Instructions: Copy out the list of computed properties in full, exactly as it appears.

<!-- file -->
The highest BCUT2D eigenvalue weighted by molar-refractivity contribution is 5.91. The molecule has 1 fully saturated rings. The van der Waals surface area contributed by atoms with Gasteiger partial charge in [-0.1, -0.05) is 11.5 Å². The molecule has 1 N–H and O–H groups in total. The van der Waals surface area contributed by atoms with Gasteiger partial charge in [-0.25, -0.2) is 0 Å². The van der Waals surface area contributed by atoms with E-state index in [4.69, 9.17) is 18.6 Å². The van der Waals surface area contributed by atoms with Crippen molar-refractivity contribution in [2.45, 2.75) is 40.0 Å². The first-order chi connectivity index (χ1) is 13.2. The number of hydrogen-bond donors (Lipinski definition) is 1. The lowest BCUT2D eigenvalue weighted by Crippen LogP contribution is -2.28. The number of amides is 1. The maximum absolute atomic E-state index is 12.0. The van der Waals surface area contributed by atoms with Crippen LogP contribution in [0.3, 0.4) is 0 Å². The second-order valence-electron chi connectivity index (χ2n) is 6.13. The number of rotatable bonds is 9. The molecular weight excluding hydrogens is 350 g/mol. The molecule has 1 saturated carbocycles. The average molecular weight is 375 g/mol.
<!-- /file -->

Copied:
The highest BCUT2D eigenvalue weighted by molar-refractivity contribution is 5.91. The molecule has 1 fully saturated rings. The van der Waals surface area contributed by atoms with Gasteiger partial charge in [-0.1, -0.05) is 11.5 Å². The molecule has 1 N–H and O–H groups in total. The van der Waals surface area contributed by atoms with Gasteiger partial charge in [-0.25, -0.2) is 0 Å². The van der Waals surface area contributed by atoms with E-state index in [4.69, 9.17) is 18.6 Å². The van der Waals surface area contributed by atoms with Crippen molar-refractivity contribution in [2.45, 2.75) is 40.0 Å². The first-order chi connectivity index (χ1) is 13.2. The number of hydrogen-bond donors (Lipinski definition) is 1. The lowest BCUT2D eigenvalue weighted by Crippen LogP contribution is -2.28. The number of amides is 1. The maximum absolute atomic E-state index is 12.0. The van der Waals surface area contributed by atoms with Crippen LogP contribution in [0.3, 0.4) is 0 Å². The second-order valence-electron chi connectivity index (χ2n) is 6.13. The number of rotatable bonds is 9. The molecular weight excluding hydrogens is 350 g/mol. The molecule has 1 saturated carbocycles. The average molecular weight is 375 g/mol.